Hardeeville RV Park allows washing rigs, so that was our task for the day. Before lunch, Jim climbed up and scrubbed the roof of the Castle, and after lunch we tackled the rest. I helped by doing my half of the rig - the bottom! This is the first time we've washed the rig with soap and water since we left Colorado.
Mark grilled some wonderful bacon wrapped turkey fillets on his grill and Dortha made veggies with pasta for dinner. After dinner, we got a campfire going. We sat outside for a little while, but it didn't take long for the evening cool to outpace the warm fire, and we retired for the night.
Today's adventure began with us picking up the wheel cover for the Saturn. Unfortunately, it's turned out to be the wrong style, so we'll have to return it and get the correct one ordered. After the stop at the Saturn dealership, we made a quick bank stop and then headed towards Tybee Island. We decided to go ahead and have a nice lunch and skimp on dinner tonight. I have to tell you, staying within my Weight Watcher points allowance is a real challenge here in the south, and especially Savannah! There are so many places that offer delicious, but high calorie foods!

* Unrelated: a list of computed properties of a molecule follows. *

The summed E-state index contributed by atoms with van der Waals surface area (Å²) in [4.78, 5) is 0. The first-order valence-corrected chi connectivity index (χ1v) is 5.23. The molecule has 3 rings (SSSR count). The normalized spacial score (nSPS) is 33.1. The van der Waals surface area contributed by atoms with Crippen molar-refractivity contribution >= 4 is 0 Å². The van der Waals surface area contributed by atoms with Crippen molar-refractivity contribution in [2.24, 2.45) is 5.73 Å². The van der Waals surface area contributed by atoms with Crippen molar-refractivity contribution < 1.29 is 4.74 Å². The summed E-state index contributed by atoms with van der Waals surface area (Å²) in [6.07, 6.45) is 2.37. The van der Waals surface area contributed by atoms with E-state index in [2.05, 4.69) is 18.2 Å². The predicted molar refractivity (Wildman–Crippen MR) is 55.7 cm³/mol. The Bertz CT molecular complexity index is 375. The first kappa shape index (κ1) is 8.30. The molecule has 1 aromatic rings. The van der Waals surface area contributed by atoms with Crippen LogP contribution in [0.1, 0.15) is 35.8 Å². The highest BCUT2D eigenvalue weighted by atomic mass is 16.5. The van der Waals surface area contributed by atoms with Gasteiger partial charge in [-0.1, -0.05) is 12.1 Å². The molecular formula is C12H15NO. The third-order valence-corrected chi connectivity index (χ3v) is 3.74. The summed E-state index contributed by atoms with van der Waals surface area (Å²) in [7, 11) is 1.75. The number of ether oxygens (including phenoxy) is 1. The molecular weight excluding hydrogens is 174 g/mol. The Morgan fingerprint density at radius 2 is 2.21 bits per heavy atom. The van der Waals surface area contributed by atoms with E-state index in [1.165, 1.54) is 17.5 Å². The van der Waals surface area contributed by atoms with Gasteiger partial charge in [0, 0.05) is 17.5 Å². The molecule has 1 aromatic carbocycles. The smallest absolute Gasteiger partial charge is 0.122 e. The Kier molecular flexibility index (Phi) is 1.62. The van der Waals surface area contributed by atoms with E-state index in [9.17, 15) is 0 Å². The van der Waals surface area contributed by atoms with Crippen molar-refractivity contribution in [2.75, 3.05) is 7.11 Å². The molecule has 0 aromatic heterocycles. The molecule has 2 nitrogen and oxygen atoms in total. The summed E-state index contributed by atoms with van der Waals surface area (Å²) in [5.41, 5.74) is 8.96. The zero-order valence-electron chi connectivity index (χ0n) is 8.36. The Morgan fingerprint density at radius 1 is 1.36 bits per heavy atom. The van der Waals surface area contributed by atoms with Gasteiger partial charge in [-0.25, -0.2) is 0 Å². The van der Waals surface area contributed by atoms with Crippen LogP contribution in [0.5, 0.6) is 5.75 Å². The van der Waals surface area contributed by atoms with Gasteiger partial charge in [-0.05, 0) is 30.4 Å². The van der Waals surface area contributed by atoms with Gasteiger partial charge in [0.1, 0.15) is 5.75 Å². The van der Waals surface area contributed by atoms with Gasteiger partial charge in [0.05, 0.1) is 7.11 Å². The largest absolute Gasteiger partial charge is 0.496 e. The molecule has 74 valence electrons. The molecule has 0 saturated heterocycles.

Our choice for today was Uncle Bubba's Oyster House, owned by Paula Deen's brother. It's location is just next to Tybee Island, so stopping here was right on our way:
We really enjoyed ourselves! Dortha and I chose grilled fish options with corn and collard greens, while Mark and Jim had fried choices. It was all very, very good! Mark wanted pecan pie for dessert, so we got one piece and the rest of us had a few bites and gave the rest to Mark. It came out with a huge scoop of vanilla bean ice cream on top. We all decided we like Uncle Bubba's better than The Lady and Sons.
I wish I'd gotten a picture of that pie before Mark finished it off! He was one happy camper!
On to Tybee Island and the lighthouse. The structure that stands today is the 4th one at this location. The first two were built too close to the water and were replaced. The third one was partially burned by the Confederate Army at the beginning of the Civil War to keep Union soldiers from using it. However, only the stairs and landings were burned, and the Union Army occupied it and repaired the damage.
The current structure was built using the base of the former lighthouse, but with 94 feet added, making it 154 feet tall.
The site is actually a Light Station, with the keeper's house, assistant keeper's house and several other structures that are still intact. We toured the keeper's house, here we are in one of the upstairs bedrooms, which strongly reminded me of the bedroom I shared with my sister in the house where I grew up:
This is the first order Fresnel lens which now uses a 1,000 watt electric light bult, which can be seen for 18 miles.